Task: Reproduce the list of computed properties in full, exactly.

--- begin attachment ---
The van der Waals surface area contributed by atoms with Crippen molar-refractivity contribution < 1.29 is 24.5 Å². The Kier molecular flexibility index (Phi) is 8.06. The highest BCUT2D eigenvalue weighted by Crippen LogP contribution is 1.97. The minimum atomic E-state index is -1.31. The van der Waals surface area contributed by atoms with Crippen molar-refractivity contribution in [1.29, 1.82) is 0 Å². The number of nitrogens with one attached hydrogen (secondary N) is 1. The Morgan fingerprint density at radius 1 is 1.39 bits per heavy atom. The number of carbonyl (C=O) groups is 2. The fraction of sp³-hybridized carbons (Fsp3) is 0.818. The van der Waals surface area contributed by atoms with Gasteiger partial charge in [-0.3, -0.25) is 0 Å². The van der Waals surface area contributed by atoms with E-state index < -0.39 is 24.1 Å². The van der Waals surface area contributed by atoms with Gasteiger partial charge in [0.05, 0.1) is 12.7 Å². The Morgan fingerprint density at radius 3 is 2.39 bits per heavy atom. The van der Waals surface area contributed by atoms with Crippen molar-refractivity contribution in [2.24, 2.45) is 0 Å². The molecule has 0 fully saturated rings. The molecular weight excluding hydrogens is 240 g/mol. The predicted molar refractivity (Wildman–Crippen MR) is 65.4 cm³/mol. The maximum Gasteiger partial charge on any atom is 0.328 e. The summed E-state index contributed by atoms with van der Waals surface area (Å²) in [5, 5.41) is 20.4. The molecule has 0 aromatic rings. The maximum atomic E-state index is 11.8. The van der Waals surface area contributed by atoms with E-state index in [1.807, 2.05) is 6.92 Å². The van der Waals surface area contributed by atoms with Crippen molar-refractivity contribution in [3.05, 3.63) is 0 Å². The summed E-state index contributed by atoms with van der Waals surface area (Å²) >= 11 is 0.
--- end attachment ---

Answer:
The van der Waals surface area contributed by atoms with Crippen molar-refractivity contribution < 1.29 is 24.5 Å². The Kier molecular flexibility index (Phi) is 8.06. The highest BCUT2D eigenvalue weighted by Crippen LogP contribution is 1.97. The minimum atomic E-state index is -1.31. The van der Waals surface area contributed by atoms with Crippen molar-refractivity contribution in [1.29, 1.82) is 0 Å². The number of nitrogens with one attached hydrogen (secondary N) is 1. The Morgan fingerprint density at radius 1 is 1.39 bits per heavy atom. The number of carbonyl (C=O) groups is 2. The fraction of sp³-hybridized carbons (Fsp3) is 0.818. The van der Waals surface area contributed by atoms with Gasteiger partial charge in [-0.3, -0.25) is 0 Å². The van der Waals surface area contributed by atoms with E-state index < -0.39 is 24.1 Å². The van der Waals surface area contributed by atoms with Gasteiger partial charge in [0.05, 0.1) is 12.7 Å². The Morgan fingerprint density at radius 3 is 2.39 bits per heavy atom. The van der Waals surface area contributed by atoms with Crippen molar-refractivity contribution in [2.24, 2.45) is 0 Å². The molecule has 0 fully saturated rings. The molecular weight excluding hydrogens is 240 g/mol. The predicted molar refractivity (Wildman–Crippen MR) is 65.4 cm³/mol. The maximum Gasteiger partial charge on any atom is 0.328 e. The summed E-state index contributed by atoms with van der Waals surface area (Å²) in [5, 5.41) is 20.4. The molecule has 0 aromatic rings. The maximum atomic E-state index is 11.8. The van der Waals surface area contributed by atoms with E-state index in [1.807, 2.05) is 6.92 Å². The van der Waals surface area contributed by atoms with Crippen molar-refractivity contribution in [3.05, 3.63) is 0 Å². The summed E-state index contributed by atoms with van der Waals surface area (Å²) >= 11 is 0.